Social media have made it easy to post and share photos and videos but those who belatedly realize their error or are embarrassed by the sensitive nature of the material are having a hard time taking them down.
For some, especially young girls, it is a lifetime battle removing their naked photos and sex videos from the internet. This is according to a Philippine Center for Investigative Journalism (PCIJ) report written by Neil Jayson Servallos. This report is the second of a four-part series on online sexual exploitation of children in the Philippines. The first part of the series was on Filipino mothers selling their children for online sexual abuse.
More than 200 underage Filipino girls have sought the help of the Philippine National Police (PNP) Anti-Cybercrime Group (ACG) in taking down their images from the internet, the second report titled “Young girls face a lifetime battle removing their naked photos, sex videos from the internet” said. These include non-consensual photos and video or of them naked or having sex with their boyfriend.
One such victim was Grace (name withheld to protect her privacy) who, when she was 16, dated a senior in her school. He was 18. He convinced her to send him naked photos of her. He asked that she include her face in the photos. She obliged. They also took videos of their sexual acts.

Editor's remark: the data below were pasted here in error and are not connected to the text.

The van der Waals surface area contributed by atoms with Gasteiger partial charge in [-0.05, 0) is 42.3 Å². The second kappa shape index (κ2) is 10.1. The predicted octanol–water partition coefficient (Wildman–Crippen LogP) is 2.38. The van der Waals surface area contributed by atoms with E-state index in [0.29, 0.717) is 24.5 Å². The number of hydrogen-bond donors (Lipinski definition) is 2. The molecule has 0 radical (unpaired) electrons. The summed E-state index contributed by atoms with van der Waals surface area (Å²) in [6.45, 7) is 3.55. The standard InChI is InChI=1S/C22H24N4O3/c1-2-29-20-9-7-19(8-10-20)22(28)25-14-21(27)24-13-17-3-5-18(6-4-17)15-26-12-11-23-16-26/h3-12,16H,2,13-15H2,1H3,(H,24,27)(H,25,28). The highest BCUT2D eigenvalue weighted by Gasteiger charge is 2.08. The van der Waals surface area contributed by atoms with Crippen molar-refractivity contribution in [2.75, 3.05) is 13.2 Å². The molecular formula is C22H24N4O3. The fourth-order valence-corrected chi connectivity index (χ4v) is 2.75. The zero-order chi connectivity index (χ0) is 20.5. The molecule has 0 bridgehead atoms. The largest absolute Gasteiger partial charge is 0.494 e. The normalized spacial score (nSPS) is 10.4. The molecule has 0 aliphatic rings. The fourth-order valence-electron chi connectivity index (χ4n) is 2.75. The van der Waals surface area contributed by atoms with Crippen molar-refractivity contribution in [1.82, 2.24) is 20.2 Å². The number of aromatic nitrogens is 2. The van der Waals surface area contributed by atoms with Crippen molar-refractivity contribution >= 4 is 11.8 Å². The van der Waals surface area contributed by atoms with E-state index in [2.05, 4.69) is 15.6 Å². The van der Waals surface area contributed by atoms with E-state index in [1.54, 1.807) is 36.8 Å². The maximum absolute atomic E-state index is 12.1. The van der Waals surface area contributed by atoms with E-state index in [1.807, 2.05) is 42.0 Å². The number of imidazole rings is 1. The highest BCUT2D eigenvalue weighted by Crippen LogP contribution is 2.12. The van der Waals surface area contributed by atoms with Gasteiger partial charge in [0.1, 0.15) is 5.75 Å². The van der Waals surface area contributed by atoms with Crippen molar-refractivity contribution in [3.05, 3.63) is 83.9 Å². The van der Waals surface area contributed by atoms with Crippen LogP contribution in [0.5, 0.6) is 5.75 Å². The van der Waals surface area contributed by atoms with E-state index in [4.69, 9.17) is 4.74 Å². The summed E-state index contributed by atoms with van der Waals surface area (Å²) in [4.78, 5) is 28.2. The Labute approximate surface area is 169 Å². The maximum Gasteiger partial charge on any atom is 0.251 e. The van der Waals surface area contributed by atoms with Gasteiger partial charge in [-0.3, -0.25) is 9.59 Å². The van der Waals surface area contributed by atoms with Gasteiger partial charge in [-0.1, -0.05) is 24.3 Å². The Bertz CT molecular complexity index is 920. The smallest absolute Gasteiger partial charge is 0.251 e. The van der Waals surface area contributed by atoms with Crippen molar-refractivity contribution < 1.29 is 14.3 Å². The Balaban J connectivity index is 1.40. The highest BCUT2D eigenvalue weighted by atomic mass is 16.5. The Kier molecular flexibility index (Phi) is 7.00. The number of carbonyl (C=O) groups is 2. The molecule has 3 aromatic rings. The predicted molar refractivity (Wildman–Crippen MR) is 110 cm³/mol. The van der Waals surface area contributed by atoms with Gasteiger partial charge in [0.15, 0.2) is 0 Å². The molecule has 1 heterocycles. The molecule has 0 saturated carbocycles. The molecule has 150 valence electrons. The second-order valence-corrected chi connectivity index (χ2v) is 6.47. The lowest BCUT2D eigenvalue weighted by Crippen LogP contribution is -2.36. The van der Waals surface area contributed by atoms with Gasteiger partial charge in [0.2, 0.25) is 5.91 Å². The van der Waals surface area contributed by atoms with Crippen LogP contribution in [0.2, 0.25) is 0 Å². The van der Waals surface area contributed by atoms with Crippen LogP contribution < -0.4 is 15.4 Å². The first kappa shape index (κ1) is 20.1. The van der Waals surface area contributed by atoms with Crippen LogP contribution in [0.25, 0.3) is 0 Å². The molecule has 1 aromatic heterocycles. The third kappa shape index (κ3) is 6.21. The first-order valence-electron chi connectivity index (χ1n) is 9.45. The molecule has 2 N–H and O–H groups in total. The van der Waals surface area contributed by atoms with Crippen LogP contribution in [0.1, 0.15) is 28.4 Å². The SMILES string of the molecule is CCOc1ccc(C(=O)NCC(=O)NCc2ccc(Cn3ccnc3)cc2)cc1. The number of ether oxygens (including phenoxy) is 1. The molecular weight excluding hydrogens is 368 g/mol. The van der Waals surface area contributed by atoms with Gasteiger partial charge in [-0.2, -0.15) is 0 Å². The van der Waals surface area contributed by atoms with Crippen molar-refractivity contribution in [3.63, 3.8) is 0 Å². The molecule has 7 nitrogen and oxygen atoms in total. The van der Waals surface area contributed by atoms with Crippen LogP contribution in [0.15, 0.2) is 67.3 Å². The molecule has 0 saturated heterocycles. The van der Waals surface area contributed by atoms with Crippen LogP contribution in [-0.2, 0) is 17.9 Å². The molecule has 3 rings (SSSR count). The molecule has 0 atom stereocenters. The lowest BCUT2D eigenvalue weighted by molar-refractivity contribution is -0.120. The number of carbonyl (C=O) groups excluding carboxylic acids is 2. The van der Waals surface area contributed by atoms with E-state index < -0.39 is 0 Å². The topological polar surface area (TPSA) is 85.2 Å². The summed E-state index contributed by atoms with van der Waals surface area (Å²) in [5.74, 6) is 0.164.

Those photos and videos eventually got passed on, downloaded and shared. “I was still a minor back then, and I was heavily manipulated and groomed into sending those materials. That’s why I was in fear of asking for help (until later),” she told the PCIJ.
Everything changed for Grace after that. Her grades started to fall, classmates and teachers treated her suspiciously and her relationship with her family became strained. It was not known what happened to the boyfriend or why he released the photos and video although it’s usually to take revenge.
It took time but Grace and her friends eventually succeeded in getting Facebook, Twitter, Google Drive and other websites to take down the materials, the report said. Still, she lived in constant fear that the images and videos were still out there and might be uploaded again. “I would like to think that they’re not online anymore, but deep down I know they are,” she said. “These materials, no matter how hard you try to take them down, will always be re-uploaded, because that’s just how it works nowadays.”
Republic Act 9995, or the Anti-Photo and Video Voyeurism Act of 2009, punishes the reproduction, sale, and distribution of such materials. The penalty is imprisonment from three years to seven years, and a fine of P100,000 to P500,000. But going after the culprits is difficult as they are usually anonymous on the internet.
The pandemic has also increased the possibility of violations as people tend to spend more time on the internet.
Young people should know that what they post online can have repercussions and removing their photos or videos could take them a lifetime.